It’s official: the city has stopped picking up garbage.
A Sanitation official admitted this week that it ended regular pick-ups of public trash cans along commercial strips last July — instead only picking up the trash when trucks making residential runs happen to drive by.
As a result, pick-ups that occurred as many as times 21 per week — three times a day, every day — are only happening once or twice a week, said Ignazio Terranova, the agency’s citywide community affairs officer.
Residents didn’t need Terranova’s confirmation to know that public trashcans are routinely overflowing lately.
“People just leave [garbage] on the side,” said Manhattan Beach resident Ed Eisenberg, referring to cans on Sheepshead Bay Road and Emmons Avenue. “Plus, it’s attracting rats.”
In Dyker Heights, the mess is overbearing.
“Frankly, on 13th Avenue, the baskets are overflowing,” complained Fran Vella-Marrone, president of the Dyker Civic Association, where Terranova spoke on Tuesday night. “Especially on the weekend, it’s disgusting.”
Terranova blamed budget cuts for the drop in pick-ups, citing an $80-million hole that the department had to fill. And he doesn’t predict an increase in collection anytime soon.
“Right now, and for the foreseeable future, I don’t see that changing,” Terranova said.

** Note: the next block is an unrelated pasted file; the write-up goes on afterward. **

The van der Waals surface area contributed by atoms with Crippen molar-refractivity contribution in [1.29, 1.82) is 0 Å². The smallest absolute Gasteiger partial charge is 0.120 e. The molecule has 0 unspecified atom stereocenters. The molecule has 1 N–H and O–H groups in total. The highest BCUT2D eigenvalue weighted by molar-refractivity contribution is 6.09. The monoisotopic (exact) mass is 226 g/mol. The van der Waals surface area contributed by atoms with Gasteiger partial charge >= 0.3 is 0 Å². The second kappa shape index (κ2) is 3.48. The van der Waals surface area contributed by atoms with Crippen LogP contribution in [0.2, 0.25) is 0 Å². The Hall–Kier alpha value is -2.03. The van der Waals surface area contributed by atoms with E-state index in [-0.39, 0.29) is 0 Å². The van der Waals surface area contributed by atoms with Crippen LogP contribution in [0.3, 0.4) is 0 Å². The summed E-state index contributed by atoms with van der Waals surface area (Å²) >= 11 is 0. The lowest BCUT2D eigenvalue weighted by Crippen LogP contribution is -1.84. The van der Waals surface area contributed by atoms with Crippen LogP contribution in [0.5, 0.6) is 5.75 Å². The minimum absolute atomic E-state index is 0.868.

The elimination of pickups has played a major role in adding a layer of filth to Brooklyn’s commercial strips, Terranova admitted, but he also blamed residents who toss their household trash — and businesses that put their commercial crapola — in city bins.
Both practices, while common, are illegal.
“If you have a garbage can that’s a quarter full, and someone puts a garbage bag from their house in, now you have taken a pretty much empty garbage can and made it three-quarter’s full,” he said.
That’s why some activists have been lobbying the city to actually remove some public trash cans from commercial strips. One community leader, Bay Ridge resident Greg Ahl, thinks the cans are magnets for residential trash.
“On this, I agree with Sanitation.” Ahl said. “There’s always about 80 percent residential garbage rather than litter.”
©2010 Community Newspaper Group
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